Paul had to address their misperception. When he spoke of those “which sleep in Jesus,” he referred to dead believers, and he said that just as we believe He died and rose again, we believe He will resurrect those beloved friends and family when He comes!
Some argue against the Rapture by saying the word doesn’t even appear in the Bible, but it does. We have to read it in the Vulgate, the Latin version of the Bible. There the Greek word harpazo is translated rapiemur, the proper tense of rapio, the root of our English words “rapt” and “rapture.”
Deinde nos qui vivimus qui relinquimur simul rapiemur cum illis in nubibus obviam Domino in aera et sic semper cum Domino erimus.
— 1 Thessalonians 4:17 (Latin Vulgate)
“Rapture” comes from the past participle of the verb rapia. One cannot deny that the word appears in the appropriate tense as literally “rapture” in the Latin Vulgate. Those who say it’s not in the Bible have not done their homework.
There are seven references to the Rapture in the Bible. Don’t forget the Old Testament is full of types, which foretell events in the New Testament and what will occur yet in the future.
These six are all familiar references to readers of the Bible. Four of these references use the Greek word harpazo. The seventh and most provocative use of harpazo is in Revelation 12, where we see Israel portrayed as a woman who gives birth to the man-child, the Messiah. Some people interpret the Woman as the Church, but that doesn’t work because the Church is a virgin, and this woman is giving birth.
The picture of the man-child is derived from idioms drawn from Genesis. In Genesis, God created Eve, the woman, out of one of Adam’s ribs. The woman in Revelation 12 is clearly not the bride or wife, but the Mother who brings forth the man-child who was to rule all nations with a rod of iron. Psalm 2:9 and Revelation 19:15 identify this man-child as the Messiah, as Jesus Christ.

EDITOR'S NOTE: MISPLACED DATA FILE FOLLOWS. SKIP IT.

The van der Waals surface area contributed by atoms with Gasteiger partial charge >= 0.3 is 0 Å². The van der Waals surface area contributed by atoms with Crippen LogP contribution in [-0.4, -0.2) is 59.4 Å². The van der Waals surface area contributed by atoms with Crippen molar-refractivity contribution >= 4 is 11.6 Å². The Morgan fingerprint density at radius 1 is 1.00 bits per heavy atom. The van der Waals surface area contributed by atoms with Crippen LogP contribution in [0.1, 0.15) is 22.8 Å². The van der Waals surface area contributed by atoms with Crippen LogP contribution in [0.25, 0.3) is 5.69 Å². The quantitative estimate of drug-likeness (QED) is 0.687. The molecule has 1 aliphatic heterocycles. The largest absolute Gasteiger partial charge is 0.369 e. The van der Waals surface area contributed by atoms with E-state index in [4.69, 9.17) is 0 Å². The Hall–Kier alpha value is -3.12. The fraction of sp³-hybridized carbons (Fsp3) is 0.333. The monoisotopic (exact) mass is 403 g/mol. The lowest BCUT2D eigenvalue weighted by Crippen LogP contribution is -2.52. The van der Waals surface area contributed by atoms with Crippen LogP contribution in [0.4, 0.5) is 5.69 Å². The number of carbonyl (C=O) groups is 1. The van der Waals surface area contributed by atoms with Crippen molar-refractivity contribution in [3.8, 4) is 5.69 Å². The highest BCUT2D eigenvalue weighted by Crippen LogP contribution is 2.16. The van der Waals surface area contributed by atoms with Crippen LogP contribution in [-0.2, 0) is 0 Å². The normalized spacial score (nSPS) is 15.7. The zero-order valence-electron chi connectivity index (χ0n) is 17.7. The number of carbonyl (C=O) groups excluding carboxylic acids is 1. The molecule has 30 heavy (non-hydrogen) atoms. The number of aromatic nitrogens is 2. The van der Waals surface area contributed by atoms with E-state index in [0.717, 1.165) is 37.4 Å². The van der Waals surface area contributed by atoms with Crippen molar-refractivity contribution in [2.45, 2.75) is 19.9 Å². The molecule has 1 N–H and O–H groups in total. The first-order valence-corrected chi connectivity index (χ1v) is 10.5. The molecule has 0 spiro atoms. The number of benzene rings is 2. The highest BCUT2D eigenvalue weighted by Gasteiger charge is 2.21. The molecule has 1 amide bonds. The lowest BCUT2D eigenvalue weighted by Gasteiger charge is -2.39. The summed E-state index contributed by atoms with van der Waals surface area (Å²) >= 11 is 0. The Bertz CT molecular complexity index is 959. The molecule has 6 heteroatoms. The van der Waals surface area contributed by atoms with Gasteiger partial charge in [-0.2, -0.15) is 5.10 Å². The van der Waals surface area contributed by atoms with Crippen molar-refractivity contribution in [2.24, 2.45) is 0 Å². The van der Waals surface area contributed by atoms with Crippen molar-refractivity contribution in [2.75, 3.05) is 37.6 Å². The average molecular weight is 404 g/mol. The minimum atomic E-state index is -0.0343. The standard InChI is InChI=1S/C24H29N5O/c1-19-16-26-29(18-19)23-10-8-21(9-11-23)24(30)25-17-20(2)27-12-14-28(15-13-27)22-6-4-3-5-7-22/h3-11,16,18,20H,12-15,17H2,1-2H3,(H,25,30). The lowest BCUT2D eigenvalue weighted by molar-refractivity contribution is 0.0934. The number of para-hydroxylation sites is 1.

The woman’s child is “caught up” to God unto His Throne, and so Jesus sits at the right hand of God the Father, who is in fact the Right Hand of the Triune God. From Genesis to Revelation we learn about this man-child, the child who is the Beginning and the End.
Whenever I read Revelation 12:5 as a kid, I presumed that the harpazo of the man-child referred to the Ascension, and that may be. English theologian G.H. Pember, however, suggested the possibility that this verse in fact portrays the catching up of the Body of Christ, of the Church itself. It’s certainly interesting that the word used in this reference is harpazo, the same word we see in 1 Thessalonians chapter 4. The Church will be removed as suddenly and as mysteriously as it began.
There has never been a more exciting time to indulge in a serious study of this subject. I am one of many Bible scholars who believe we are on the threshold of the most climactic era of all time. We appear to be entering a period of time about which the Bible says more than any other time in history, including the time when Jesus walked the shores of the Sea of Galilee and climbed the mountains of Judea. This classic Biblical scenario, long espoused by those that take the Bible seriously, may soon be subjected to a decisive empirical test.
[This article has been excerpted from our newest eBook release, The Rapture.]